Beatrice Nkatha, Demostrates how mechanism has improved Sorghum delivery.
A former tailor who found the work not giving her adequate returns decided to abandon it and venture in sorghum business in 2009, a business which has seen her trading in over 1,000 metric tonnes of the crop in Kenya and Tanzania hence meeting her needs.
According to Career Point Kenya, an online job market place, tailors in the formal sector earn between Sh14,000-16,000 basic salaries per month while those in the informal sector can earn even much less than that.
On seeing the meagre income from the sector, Beatrice Nkatha started selling grain using “goro goros” (2kg tin cans) to make ends meet.
“I had no money and no experience when I started,” she said. “But I was determined. At no time did I think it would not work for me after seeing others were excelling in life”.
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Nkatha would later join a group of women who were buying cereals in bulk and retailing the same in Meru. Soon, she was providing leadership. She became a trustee, managing and maintaining a rented bulking store.
“My first breakthrough came when the women decided to leave the business and I took it over despite the low income it could provide,” said Nkatha.
With determination she began leasing land and engaged in farming to improve her earnings. In three years, she had enough funds to start growing the business.
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Then happened a turnaround in her business when she met Africa Harvest Biotechnology Foundation International (Africa Harvest), a non-profit foundation formed in in 2002 and connecting African farmers to markets among other mandates.
“This was a great link,” said the Tharaka Nithi farmer. The organization had introduced commercial sorghum production in the area in 2009. She got introduced to regional trade of sorghum grain in Kenya and Tanzania.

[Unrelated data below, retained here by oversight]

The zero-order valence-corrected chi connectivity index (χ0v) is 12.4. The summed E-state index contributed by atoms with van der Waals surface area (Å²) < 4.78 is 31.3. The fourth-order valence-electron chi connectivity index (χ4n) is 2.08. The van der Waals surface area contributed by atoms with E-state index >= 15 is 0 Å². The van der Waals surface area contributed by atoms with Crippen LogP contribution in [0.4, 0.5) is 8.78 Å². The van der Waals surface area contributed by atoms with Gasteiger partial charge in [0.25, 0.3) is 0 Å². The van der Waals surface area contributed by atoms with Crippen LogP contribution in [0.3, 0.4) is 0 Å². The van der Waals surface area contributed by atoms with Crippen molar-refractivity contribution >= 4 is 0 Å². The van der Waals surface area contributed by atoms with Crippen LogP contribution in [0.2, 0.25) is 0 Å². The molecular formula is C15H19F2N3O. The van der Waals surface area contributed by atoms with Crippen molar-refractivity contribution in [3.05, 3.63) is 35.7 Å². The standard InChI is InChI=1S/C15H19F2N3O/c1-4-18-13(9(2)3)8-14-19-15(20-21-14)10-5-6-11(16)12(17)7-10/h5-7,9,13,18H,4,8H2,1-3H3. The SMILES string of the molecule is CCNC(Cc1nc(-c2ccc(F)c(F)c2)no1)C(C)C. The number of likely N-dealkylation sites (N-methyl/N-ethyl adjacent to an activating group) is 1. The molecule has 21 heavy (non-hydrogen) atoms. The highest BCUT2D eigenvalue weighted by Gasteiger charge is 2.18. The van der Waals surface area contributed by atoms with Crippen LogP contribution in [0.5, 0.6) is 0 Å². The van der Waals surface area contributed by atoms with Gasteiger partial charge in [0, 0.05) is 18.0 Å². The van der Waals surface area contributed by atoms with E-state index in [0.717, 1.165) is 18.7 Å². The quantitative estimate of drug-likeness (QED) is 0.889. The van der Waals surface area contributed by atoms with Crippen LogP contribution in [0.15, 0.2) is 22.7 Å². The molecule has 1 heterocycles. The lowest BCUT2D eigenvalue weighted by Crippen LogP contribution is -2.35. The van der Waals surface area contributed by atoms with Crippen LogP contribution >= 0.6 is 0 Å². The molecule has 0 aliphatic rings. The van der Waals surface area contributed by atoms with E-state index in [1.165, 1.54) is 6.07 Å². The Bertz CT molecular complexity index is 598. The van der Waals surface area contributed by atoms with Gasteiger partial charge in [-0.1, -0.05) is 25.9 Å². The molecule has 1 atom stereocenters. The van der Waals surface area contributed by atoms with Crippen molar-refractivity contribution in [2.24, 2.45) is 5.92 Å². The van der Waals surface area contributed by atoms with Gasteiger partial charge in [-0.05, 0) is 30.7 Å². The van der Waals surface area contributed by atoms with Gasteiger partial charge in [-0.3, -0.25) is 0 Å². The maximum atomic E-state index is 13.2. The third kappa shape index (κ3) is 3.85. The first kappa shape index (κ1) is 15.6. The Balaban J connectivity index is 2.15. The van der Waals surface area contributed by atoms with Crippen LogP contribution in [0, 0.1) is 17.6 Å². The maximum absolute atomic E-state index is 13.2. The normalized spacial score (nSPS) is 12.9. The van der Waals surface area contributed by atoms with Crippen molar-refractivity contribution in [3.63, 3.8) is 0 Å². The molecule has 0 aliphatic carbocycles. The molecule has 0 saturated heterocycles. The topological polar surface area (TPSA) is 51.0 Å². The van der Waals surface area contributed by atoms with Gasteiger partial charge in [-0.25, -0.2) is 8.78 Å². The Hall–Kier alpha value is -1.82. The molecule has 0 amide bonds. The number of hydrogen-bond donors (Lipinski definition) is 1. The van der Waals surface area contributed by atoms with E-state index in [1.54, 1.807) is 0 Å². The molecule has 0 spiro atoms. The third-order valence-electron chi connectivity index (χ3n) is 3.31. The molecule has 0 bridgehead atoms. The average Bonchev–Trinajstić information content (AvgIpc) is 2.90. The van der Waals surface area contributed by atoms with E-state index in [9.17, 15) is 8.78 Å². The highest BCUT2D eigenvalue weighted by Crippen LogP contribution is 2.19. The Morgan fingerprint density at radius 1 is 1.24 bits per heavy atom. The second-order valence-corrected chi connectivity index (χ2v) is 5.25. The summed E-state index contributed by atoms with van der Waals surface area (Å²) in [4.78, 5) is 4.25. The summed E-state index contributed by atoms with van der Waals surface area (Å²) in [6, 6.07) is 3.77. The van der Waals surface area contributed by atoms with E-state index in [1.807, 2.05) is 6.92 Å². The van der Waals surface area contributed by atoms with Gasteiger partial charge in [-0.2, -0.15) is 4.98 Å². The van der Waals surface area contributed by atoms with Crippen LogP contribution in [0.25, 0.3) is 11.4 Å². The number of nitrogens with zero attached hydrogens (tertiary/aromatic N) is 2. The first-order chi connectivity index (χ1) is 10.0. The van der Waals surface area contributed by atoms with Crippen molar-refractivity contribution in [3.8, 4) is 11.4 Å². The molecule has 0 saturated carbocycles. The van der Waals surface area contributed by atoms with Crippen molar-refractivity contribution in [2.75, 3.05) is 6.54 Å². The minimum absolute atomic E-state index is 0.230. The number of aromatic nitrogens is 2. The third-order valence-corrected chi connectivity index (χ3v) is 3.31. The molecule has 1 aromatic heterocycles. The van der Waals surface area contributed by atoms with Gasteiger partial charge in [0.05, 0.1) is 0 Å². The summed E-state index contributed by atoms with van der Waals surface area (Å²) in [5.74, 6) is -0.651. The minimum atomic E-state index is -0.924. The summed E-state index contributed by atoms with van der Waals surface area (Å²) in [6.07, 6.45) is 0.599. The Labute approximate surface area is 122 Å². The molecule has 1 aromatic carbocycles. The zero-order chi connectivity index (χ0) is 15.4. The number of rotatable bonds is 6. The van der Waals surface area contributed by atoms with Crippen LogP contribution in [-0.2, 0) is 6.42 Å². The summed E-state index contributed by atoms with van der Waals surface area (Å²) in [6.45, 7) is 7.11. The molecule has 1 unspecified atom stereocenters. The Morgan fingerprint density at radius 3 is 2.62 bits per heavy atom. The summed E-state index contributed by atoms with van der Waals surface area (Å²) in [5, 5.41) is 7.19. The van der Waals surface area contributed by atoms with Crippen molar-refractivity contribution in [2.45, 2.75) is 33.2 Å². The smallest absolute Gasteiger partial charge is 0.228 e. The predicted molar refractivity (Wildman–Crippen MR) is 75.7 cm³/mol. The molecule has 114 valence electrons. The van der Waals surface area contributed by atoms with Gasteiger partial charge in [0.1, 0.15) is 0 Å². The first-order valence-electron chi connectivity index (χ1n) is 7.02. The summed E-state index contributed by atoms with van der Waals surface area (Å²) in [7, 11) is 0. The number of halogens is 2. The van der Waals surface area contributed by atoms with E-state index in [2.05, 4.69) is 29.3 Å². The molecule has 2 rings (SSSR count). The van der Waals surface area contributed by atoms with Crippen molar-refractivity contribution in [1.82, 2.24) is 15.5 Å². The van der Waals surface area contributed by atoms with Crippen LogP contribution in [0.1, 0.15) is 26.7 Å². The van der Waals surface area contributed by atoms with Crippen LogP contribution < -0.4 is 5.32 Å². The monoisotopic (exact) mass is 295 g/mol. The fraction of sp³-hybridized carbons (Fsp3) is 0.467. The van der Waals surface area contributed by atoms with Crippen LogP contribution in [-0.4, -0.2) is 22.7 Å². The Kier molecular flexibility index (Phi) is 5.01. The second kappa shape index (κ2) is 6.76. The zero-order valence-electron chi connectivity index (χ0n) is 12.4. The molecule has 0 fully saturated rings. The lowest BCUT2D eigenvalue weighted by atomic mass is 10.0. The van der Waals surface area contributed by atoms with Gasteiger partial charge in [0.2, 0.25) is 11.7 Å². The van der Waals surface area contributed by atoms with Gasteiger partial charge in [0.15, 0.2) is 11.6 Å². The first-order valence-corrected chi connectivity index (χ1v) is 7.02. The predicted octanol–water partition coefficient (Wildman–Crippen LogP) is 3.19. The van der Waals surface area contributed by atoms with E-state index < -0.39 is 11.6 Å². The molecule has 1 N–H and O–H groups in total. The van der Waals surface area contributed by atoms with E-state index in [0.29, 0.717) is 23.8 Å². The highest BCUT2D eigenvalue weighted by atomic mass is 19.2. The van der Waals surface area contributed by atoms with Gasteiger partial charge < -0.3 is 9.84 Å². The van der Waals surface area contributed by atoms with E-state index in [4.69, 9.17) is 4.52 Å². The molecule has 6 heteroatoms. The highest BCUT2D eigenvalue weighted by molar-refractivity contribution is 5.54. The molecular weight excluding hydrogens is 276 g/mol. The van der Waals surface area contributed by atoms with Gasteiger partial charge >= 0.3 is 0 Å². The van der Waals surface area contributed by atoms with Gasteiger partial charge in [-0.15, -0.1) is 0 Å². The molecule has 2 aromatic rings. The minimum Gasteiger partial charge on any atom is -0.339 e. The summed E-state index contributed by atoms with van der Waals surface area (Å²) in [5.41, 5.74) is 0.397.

“I later became a full agent for East African Breweries Limited (EABL), working closely with Africa Harvest, which was supporting farmers with agronomy and seeds”.
Her continued hard work and good performance resulted with the project assisting her in identifying where to purchase a sorghum thresher. She also received advice on how to finance the purchase.
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Beatrice was the Aggregator of the Year 2011-2012 for delivering 1,450 metric tonnes to EABL.
“I believe sorghum has changed the lives of other farmers, as they are now able to pay school fees,” she said.
Buildings have popped up in the area and the youth have embraced farming, having tasted good money from the sale of sorghum.
Beatrice is one among the five aggregators identified to provide market as well as backward linkages (in the future) for farmers involved in the sorghum for regional trade project in Kenya and Tanzania.
The project funded by UNDP-AFIM catalytic fund for regional agri-business value chain development. Its goal is to improve food security and economic potential for smallholder farmers through participation in regional Sorghum.
The project targets 2,000 smallholder farmers, 10 micro and small enterprises in Kenya and Tanzania.
Africa Harvest is the project’s implementing partner. The two organizations have refined the aggregator model, a platform upon which future interventions along the value chain will accelerate commercialization and linkage to regional trade in sorghum grain.